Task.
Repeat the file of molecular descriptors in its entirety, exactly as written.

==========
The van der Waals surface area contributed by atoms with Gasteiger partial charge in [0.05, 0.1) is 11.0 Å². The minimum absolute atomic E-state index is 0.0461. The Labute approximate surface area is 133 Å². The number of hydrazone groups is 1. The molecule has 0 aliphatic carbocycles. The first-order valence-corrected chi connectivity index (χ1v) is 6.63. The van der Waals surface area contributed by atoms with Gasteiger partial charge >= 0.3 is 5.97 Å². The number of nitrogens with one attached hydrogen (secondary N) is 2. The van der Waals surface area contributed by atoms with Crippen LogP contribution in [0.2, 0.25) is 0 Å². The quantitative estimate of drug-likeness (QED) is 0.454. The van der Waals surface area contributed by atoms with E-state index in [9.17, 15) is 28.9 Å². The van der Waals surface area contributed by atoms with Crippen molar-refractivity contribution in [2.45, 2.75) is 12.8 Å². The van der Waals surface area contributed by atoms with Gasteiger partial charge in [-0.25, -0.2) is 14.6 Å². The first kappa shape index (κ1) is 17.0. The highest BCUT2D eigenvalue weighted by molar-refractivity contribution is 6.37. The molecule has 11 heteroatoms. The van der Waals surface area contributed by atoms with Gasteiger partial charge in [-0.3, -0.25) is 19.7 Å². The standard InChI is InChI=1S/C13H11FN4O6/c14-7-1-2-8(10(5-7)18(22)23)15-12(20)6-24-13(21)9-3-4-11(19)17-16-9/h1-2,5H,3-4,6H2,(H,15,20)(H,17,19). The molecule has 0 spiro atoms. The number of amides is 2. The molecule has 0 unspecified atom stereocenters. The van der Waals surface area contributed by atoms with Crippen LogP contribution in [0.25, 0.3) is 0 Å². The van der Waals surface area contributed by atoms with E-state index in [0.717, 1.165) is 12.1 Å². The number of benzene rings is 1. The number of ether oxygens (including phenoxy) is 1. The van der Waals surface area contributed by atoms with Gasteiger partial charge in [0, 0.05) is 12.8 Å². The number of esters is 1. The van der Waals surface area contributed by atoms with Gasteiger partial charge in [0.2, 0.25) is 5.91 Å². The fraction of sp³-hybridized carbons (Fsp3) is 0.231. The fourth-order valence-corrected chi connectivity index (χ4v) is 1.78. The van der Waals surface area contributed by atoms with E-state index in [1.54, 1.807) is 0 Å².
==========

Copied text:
The van der Waals surface area contributed by atoms with Gasteiger partial charge in [0.05, 0.1) is 11.0 Å². The minimum absolute atomic E-state index is 0.0461. The Labute approximate surface area is 133 Å². The number of hydrazone groups is 1. The molecule has 0 aliphatic carbocycles. The first-order valence-corrected chi connectivity index (χ1v) is 6.63. The van der Waals surface area contributed by atoms with Gasteiger partial charge >= 0.3 is 5.97 Å². The number of nitrogens with one attached hydrogen (secondary N) is 2. The van der Waals surface area contributed by atoms with Crippen LogP contribution in [0.2, 0.25) is 0 Å². The quantitative estimate of drug-likeness (QED) is 0.454. The van der Waals surface area contributed by atoms with E-state index in [9.17, 15) is 28.9 Å². The van der Waals surface area contributed by atoms with Crippen molar-refractivity contribution in [2.45, 2.75) is 12.8 Å². The van der Waals surface area contributed by atoms with Gasteiger partial charge in [-0.25, -0.2) is 14.6 Å². The first kappa shape index (κ1) is 17.0. The highest BCUT2D eigenvalue weighted by molar-refractivity contribution is 6.37. The molecule has 11 heteroatoms. The van der Waals surface area contributed by atoms with Gasteiger partial charge in [-0.3, -0.25) is 19.7 Å². The standard InChI is InChI=1S/C13H11FN4O6/c14-7-1-2-8(10(5-7)18(22)23)15-12(20)6-24-13(21)9-3-4-11(19)17-16-9/h1-2,5H,3-4,6H2,(H,15,20)(H,17,19). The molecule has 0 spiro atoms. The number of amides is 2. The molecule has 0 unspecified atom stereocenters. The van der Waals surface area contributed by atoms with Crippen LogP contribution in [0.25, 0.3) is 0 Å². The van der Waals surface area contributed by atoms with E-state index in [0.717, 1.165) is 12.1 Å². The number of benzene rings is 1. The number of ether oxygens (including phenoxy) is 1. The van der Waals surface area contributed by atoms with Gasteiger partial charge in [0, 0.05) is 12.8 Å². The number of esters is 1. The van der Waals surface area contributed by atoms with Gasteiger partial charge in [0.2, 0.25) is 5.91 Å². The fraction of sp³-hybridized carbons (Fsp3) is 0.231. The fourth-order valence-corrected chi connectivity index (χ4v) is 1.78. The van der Waals surface area contributed by atoms with E-state index in [1.54, 1.807) is 0 Å².